Also, not your problem but the person who booked the clinic with a 2 hour gap is likely to get it in the neck! I've never worked for a consultant who would have been happy about that, most clinics have notes to say 'must be booked consecutively'.

MinervaSaidThar Tue 31-Oct-17 14:17:10

Hmm, wonder if she is trying to cover up her mistake?

I would follow up with an email.

PoppyPopcorn Tue 31-Oct-17 14:26:11

An alternative would be to see a different consultant - not ideal, but if it's a post op check it may be less critical to see the same person. I sympathise though as I have been asked to adjust appointments at the private hospital in the past too in order to fit in with the consulant's schedule.

ifonly4 Tue 31-Oct-17 14:27:29

You have an appointment, it's not your fault there's a two hour gap. I reckon she was hoping you'd go in earlier and she could go home after!

Mummyoflittledragon Tue 31-Oct-17 14:27:44

They sound disorganised and annoying. If she insists, tell her you will if they pay the taxi journey. That will hopefully shut her up.

archersfan3 Tue 31-Oct-17 14:30:46

You could have been busy and unable to answer your phone, in which case they wouldn't have been able to ask you.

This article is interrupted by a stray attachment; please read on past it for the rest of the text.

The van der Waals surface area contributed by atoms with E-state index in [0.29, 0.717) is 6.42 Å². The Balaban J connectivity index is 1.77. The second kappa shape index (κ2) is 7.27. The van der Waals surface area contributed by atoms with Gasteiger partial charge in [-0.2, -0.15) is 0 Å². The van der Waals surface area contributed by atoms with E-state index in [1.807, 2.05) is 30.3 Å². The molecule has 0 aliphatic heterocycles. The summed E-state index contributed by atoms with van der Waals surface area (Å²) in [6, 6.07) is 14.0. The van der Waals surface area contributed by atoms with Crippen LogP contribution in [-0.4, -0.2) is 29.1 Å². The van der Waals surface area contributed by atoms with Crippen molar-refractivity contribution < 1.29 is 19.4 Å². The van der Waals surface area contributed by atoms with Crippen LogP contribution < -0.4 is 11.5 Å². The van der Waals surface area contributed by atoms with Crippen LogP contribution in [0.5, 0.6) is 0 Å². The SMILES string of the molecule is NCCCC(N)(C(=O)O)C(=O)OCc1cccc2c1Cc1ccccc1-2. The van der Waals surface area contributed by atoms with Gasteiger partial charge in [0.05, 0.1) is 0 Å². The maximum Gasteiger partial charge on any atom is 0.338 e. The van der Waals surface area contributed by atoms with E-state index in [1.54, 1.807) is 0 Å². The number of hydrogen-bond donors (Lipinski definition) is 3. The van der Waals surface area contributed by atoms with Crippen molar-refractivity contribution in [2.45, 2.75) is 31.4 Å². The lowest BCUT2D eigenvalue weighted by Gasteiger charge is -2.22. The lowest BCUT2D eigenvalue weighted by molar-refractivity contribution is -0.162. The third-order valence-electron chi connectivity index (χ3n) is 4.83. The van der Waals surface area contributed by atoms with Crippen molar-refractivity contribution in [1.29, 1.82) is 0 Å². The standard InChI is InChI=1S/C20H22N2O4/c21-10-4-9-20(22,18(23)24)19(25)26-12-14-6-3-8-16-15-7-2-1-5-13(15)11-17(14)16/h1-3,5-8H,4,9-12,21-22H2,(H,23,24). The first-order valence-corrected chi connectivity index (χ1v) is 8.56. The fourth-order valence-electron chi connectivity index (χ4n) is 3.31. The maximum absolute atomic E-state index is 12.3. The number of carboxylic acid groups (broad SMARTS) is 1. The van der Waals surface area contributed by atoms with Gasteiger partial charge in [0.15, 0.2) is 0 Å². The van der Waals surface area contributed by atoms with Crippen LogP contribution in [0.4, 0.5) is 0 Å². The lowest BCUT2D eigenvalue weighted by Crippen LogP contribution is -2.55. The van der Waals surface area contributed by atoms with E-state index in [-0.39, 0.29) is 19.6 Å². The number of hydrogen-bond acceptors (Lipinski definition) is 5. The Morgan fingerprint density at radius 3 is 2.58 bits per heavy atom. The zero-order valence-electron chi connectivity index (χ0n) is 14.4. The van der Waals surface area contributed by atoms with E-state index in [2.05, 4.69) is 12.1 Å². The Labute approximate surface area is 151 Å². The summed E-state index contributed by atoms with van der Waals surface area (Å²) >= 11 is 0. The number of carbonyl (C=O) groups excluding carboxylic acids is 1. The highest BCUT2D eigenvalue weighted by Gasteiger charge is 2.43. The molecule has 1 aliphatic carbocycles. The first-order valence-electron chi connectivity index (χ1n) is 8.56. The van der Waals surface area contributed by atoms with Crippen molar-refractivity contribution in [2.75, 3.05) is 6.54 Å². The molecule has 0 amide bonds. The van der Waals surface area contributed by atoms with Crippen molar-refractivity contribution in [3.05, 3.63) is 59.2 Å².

We also live a considerable distance from our local (NHS) hospitals and the logistics of son's various routine outpatient appts are already a pain in the neck... it's only going to be worse when he has to miss school for them...

ScarletSienna Tue 31-Oct-17 14:31:46

YABU. I like Mummy’s idea!

expatinscotland Tue 31-Oct-17 14:31:55

YANBU

ScarletSienna Tue 31-Oct-17 14:32:20

YANBU I meanblush

Roomster101 Tue 31-Oct-17 14:33:11

They shouldn't have offered the time slot if it wasn't convenient for them. You have paid privately and as the consultant's time is not more valuable than yours/your DH's why should you be inconvenienced because of their mistake? I think the secretary has cocked up and is worried that the consultant will be annoyed with her.

GrumpyOldBag Tue 31-Oct-17 14:36:02

YANBU.

One of the benefits of going private is that you have some control over appointment times.

SlothMama Tue 31-Oct-17 14:47:39

Can you find the consultants email online? I'd email him directly and complain about his secretary being rude.

Trafalgarxxx Tue 31-Oct-17 14:54:33

YANBU.